Focus On You

Read John 21:20-23

People who live in a small community have easy access to the personal aspects of one another’s lives. Having grown up in a small, rural, Midwestern town of less than a thousand people, I knew that my parents would know anything I was a part of or the opposite end of town before I could even reach home. This unfiltered sharing of personal activities is a double edged sword. On one hand, it lends itself to a sense of safety and immediate crisis response. On the other hand, it can lead to the possibility of personal information being shared too freely among individuals who are not involved in a situation. A town of busy bodies can arise with people attempting to interject themselves where they should not.

Our passage today appears at the end of the Gospel according to John. Jesus is talking to Peter about feeding the sheep. Peter sees a disciple who was next to Jesus at the Last Supper. Peter asks Jesus what will happen to this disciple. Jesus responds by saying Peter should not worry about the other disciple’s future, if Jesus wants him to live until Jesus returns that is what will happen. Peter is told to focus on following Jesus.

Jesus is telling Peter something which can benefit us at times. There is a clear difference between being concerned about a person’s well-being and attempting to interject ourselves into a situation which does not concern us. Jesus makes it clear that our first priority is to follow him. Before we concern ourselves with the spiritual health and welfare of others, we care to focus on our own spiritual health. We can play a support role for others as they follow Jesus but it is not our place to play a judgment role in how they are following Jesus. Jesus said it well when he said, 

“Why do you look at the speck of sawdust in your brother’s eye and pay no attention to the plank in your own eye? How can you say to your brother, ‘let me take the speck out of your eye,’ when all the time there is a plank in your own eye? You hypocrite, first take the plank out of your own eye, and then you will see clearly to remove the speck from your brother’s eye.” (Matthew 7:3-5)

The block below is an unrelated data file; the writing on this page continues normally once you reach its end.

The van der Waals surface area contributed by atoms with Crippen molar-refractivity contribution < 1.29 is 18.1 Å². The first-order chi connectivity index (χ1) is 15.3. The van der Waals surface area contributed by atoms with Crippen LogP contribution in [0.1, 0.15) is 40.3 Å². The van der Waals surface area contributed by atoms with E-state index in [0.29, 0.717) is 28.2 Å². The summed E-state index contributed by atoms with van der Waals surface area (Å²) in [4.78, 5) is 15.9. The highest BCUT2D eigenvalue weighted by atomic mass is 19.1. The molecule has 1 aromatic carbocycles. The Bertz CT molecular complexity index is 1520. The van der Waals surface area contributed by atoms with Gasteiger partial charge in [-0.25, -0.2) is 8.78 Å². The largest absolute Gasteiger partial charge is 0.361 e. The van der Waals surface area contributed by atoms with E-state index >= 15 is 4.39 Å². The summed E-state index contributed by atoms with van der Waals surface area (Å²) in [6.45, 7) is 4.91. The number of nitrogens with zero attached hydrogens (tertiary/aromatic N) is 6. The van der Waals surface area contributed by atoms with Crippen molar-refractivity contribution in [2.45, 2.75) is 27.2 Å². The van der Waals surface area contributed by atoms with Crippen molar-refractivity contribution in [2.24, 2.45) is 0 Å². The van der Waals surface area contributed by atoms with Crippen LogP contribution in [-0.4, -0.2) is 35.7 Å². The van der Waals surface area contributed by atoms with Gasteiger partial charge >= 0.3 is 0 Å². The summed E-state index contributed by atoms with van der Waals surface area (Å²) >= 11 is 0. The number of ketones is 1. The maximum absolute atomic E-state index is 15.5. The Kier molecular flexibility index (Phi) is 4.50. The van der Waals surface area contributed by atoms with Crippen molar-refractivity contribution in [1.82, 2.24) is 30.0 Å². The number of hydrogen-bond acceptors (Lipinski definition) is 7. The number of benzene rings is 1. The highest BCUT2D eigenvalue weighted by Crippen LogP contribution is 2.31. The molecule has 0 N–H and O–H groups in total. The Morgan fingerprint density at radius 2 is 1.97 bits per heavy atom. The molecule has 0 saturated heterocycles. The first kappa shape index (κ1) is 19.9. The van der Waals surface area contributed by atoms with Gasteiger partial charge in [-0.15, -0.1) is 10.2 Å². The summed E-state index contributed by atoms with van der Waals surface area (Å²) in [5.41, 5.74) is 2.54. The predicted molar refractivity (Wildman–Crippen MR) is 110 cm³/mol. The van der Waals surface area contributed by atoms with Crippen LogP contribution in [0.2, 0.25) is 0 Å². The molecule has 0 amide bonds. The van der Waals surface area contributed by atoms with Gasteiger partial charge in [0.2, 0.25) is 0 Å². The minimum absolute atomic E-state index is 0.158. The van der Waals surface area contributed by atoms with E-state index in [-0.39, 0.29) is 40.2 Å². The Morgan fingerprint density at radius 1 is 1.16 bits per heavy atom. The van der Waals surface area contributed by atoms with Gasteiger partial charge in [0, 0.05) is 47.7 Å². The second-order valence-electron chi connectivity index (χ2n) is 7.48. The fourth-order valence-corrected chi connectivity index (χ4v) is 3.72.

Jesus’s point here in today’s passage is to focus on following him and let him focus on how another is following.

Into the Water

Today as I was looking at some Christian artwork, I came across a picture created by Yongsung Kim (click here to learn about the artist.) As I viewed the picture, the story of Peter attempting to walk on water (Matthew 14:22-33) came into my mind. Then I began to consider the many times I have needed Jesus to reach into the water and pull me up in life. View this picture and share your thoughts.

1. What do you notice about Jesus?

2. When you see Jesus’s hand, what thoughts come to mind?

3. When have you needed Jesus to reach into the water for you?

4. What led you to need Jesus’s saving act?

5. How did you respond to Jesus?

Give It All

36 Simon Peter asked him, “Lord, where are you going?”

Jesus replied, “Where I am going, you cannot follow now, but you will follow later.”

37 Peter asked, “Lord, why can’t I follow you now? I will lay down my life for you.”

38 Then Jesus answered, “Will you really lay down your life for me? Very truly I tell you, before the rooster crows, you will disown me three times!

John 13:36-38 (NIV)

This is the day of the year when we pause to remember those women and men who have died while serving their nation. Memorial Day has changed a lot since it first began. There have been various dates and times which nations have set aside to honor the deceased military. Our current holiday came out of some local practices within communities. The former confederate states set aside a day to honor those who had died during the Civil War. Northern states soon followed suit. In 1868, General John A Logan, leader of the Grand Army of the Republic which was a northern Civil War Veterans organization, issued a general order setting May 30 as Decoration Day which was “for the purpose of strewing flowers or otherwise decorating the graves of comrades who died in defense of their country during the late rebellion.” This became the starting seed of what was declared a national holiday in 1971. Today the holiday has been moved to the last Monday of May and has become a day when all who have died are remembered and graves decorated. However, the original purpose of setting aside such a date must be remembered. This day is meant to recall those who “gave the last full measure of devotion” (Abraham Lincoln, Gettysburg Address, 1863) by giving their lives for their country.